"Memoirs don't recount lives - they would be very boring if they did - but pinpoint highlights, key moments, telling episodes. They chronicle what the author remembers or chooses to remember as the pivotal, critical, defining or amusing moments of his journey. That is why autobiographies are so revealing. Human lives are remarkably similar; it is what a person chooses to recall about his or her life that is different. Some chiefly remember hurts and failures; others recall mainly pleasures and triumphs. Few lives consist solely or even predominantly of lights or shadows - but many memoirs do.
What Mr. Dobbs remembers is running the rapids. It makes his book a symphony of whirls and eddies, swift water and still water, depths and shallows. His structure is equally fluid: the memoir remembers things in a quasi- chronological order, but some episodes link up thematically more than temporally, and a few appear in sequential proximity simply because they seem to have occurred to Mr. Dobbs at the same time. It is said of such books that they might have benefited from more rigorous editing. In this case, no... It is one of the book's charms that it is something of an unmade bed: vague, haphazard, at times repetitious, at other times skimpy on basic information. In this, it resembles the author's persona - perhaps not in real life, but as it emerges from the story. Untidiness becomes Mr. Dobbs. Messiness fits in trace amounts; a gently meandering stream-of-consciousness strikes the right note. It is like being in the company of a quick-witted and acutely observant person who has just started wandering a bit; a fine raconteur, whose senior moments are barely beginning to register on thedodderscope."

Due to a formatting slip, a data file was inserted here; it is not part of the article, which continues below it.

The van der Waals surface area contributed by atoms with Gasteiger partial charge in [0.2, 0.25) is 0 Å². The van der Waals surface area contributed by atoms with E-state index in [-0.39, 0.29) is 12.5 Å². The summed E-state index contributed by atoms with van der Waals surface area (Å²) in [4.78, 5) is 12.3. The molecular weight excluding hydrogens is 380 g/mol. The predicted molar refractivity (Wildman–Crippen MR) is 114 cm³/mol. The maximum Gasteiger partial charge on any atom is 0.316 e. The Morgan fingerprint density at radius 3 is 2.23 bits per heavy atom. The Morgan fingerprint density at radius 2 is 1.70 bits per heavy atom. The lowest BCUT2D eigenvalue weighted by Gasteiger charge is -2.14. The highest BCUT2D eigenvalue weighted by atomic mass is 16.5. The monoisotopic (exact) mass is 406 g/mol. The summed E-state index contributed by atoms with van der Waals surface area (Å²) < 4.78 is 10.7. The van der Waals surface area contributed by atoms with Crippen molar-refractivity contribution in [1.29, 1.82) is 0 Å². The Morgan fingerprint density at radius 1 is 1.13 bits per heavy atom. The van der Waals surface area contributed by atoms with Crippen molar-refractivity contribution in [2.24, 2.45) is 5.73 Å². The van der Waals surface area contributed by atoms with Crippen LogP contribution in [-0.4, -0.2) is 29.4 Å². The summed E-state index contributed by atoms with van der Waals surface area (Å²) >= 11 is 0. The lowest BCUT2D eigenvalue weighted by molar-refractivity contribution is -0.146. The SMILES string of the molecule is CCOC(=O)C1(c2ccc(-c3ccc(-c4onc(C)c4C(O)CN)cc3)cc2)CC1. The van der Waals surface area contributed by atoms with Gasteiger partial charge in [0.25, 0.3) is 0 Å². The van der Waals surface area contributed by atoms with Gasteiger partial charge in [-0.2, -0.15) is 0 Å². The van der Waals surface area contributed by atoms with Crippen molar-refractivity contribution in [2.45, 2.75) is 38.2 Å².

George Jonas, "The Literary Review of Canada," March 2006
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